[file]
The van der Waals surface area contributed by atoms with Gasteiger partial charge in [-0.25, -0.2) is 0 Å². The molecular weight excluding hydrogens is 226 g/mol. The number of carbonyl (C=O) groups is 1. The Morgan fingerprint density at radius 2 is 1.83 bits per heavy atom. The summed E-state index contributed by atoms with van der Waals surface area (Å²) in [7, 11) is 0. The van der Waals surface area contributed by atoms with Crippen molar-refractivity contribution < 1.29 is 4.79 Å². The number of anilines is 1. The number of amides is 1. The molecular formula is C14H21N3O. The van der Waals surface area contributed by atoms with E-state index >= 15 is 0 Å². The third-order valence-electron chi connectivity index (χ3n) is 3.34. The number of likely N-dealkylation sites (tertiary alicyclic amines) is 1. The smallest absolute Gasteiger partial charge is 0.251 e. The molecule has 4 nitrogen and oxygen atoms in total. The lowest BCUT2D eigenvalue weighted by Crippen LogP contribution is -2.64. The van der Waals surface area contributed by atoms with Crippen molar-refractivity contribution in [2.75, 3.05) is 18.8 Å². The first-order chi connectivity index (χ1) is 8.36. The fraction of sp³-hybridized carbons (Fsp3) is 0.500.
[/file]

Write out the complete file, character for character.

The van der Waals surface area contributed by atoms with Gasteiger partial charge in [-0.25, -0.2) is 0 Å². The molecular weight excluding hydrogens is 226 g/mol. The number of carbonyl (C=O) groups is 1. The Morgan fingerprint density at radius 2 is 1.83 bits per heavy atom. The summed E-state index contributed by atoms with van der Waals surface area (Å²) in [7, 11) is 0. The van der Waals surface area contributed by atoms with Crippen molar-refractivity contribution < 1.29 is 4.79 Å². The number of anilines is 1. The number of amides is 1. The molecular formula is C14H21N3O. The van der Waals surface area contributed by atoms with E-state index >= 15 is 0 Å². The third-order valence-electron chi connectivity index (χ3n) is 3.34. The number of likely N-dealkylation sites (tertiary alicyclic amines) is 1. The smallest absolute Gasteiger partial charge is 0.251 e. The molecule has 4 nitrogen and oxygen atoms in total. The lowest BCUT2D eigenvalue weighted by Crippen LogP contribution is -2.64. The van der Waals surface area contributed by atoms with Crippen molar-refractivity contribution in [2.75, 3.05) is 18.8 Å². The first-order chi connectivity index (χ1) is 8.36. The fraction of sp³-hybridized carbons (Fsp3) is 0.500.